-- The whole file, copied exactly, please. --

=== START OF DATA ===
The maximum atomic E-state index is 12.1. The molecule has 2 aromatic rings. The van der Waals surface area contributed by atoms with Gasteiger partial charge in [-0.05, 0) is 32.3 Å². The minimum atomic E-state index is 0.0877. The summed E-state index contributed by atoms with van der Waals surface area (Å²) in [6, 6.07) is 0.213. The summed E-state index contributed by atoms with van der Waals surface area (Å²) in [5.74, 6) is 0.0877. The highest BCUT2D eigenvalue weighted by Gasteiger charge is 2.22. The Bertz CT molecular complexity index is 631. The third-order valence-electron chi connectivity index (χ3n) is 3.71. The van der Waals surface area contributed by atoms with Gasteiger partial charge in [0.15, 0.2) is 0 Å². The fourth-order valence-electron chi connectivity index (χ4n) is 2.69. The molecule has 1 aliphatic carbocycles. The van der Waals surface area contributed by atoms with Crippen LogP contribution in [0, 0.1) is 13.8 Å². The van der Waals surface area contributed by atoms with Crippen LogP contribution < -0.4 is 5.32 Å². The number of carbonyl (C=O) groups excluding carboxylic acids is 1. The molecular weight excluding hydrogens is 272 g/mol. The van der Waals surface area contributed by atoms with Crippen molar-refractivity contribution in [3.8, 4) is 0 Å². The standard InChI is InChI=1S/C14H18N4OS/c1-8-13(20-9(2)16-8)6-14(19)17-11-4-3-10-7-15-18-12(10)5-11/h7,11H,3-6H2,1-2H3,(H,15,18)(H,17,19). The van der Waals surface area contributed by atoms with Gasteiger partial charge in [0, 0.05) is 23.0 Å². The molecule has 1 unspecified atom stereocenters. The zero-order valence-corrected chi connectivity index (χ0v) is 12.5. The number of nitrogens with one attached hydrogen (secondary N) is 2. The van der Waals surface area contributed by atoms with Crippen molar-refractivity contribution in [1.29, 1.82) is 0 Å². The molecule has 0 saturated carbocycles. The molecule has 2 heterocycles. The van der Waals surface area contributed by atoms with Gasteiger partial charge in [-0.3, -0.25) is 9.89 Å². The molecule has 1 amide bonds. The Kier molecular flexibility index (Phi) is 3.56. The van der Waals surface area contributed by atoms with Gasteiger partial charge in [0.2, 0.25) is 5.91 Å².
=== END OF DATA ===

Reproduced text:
The maximum atomic E-state index is 12.1. The molecule has 2 aromatic rings. The van der Waals surface area contributed by atoms with Gasteiger partial charge in [-0.05, 0) is 32.3 Å². The minimum atomic E-state index is 0.0877. The summed E-state index contributed by atoms with van der Waals surface area (Å²) in [6, 6.07) is 0.213. The summed E-state index contributed by atoms with van der Waals surface area (Å²) in [5.74, 6) is 0.0877. The highest BCUT2D eigenvalue weighted by Gasteiger charge is 2.22. The Bertz CT molecular complexity index is 631. The third-order valence-electron chi connectivity index (χ3n) is 3.71. The van der Waals surface area contributed by atoms with Gasteiger partial charge in [0.15, 0.2) is 0 Å². The fourth-order valence-electron chi connectivity index (χ4n) is 2.69. The molecule has 1 aliphatic carbocycles. The van der Waals surface area contributed by atoms with Crippen LogP contribution in [0, 0.1) is 13.8 Å². The van der Waals surface area contributed by atoms with Crippen LogP contribution < -0.4 is 5.32 Å². The number of carbonyl (C=O) groups excluding carboxylic acids is 1. The molecular weight excluding hydrogens is 272 g/mol. The van der Waals surface area contributed by atoms with Crippen molar-refractivity contribution in [3.8, 4) is 0 Å². The standard InChI is InChI=1S/C14H18N4OS/c1-8-13(20-9(2)16-8)6-14(19)17-11-4-3-10-7-15-18-12(10)5-11/h7,11H,3-6H2,1-2H3,(H,15,18)(H,17,19). The van der Waals surface area contributed by atoms with Gasteiger partial charge in [0, 0.05) is 23.0 Å². The molecule has 1 unspecified atom stereocenters. The zero-order valence-corrected chi connectivity index (χ0v) is 12.5. The number of nitrogens with one attached hydrogen (secondary N) is 2. The van der Waals surface area contributed by atoms with Crippen molar-refractivity contribution in [1.29, 1.82) is 0 Å². The molecule has 0 saturated carbocycles. The molecule has 2 heterocycles. The van der Waals surface area contributed by atoms with Gasteiger partial charge in [-0.3, -0.25) is 9.89 Å². The molecule has 1 amide bonds. The Kier molecular flexibility index (Phi) is 3.56. The van der Waals surface area contributed by atoms with Gasteiger partial charge in [0.2, 0.25) is 5.91 Å².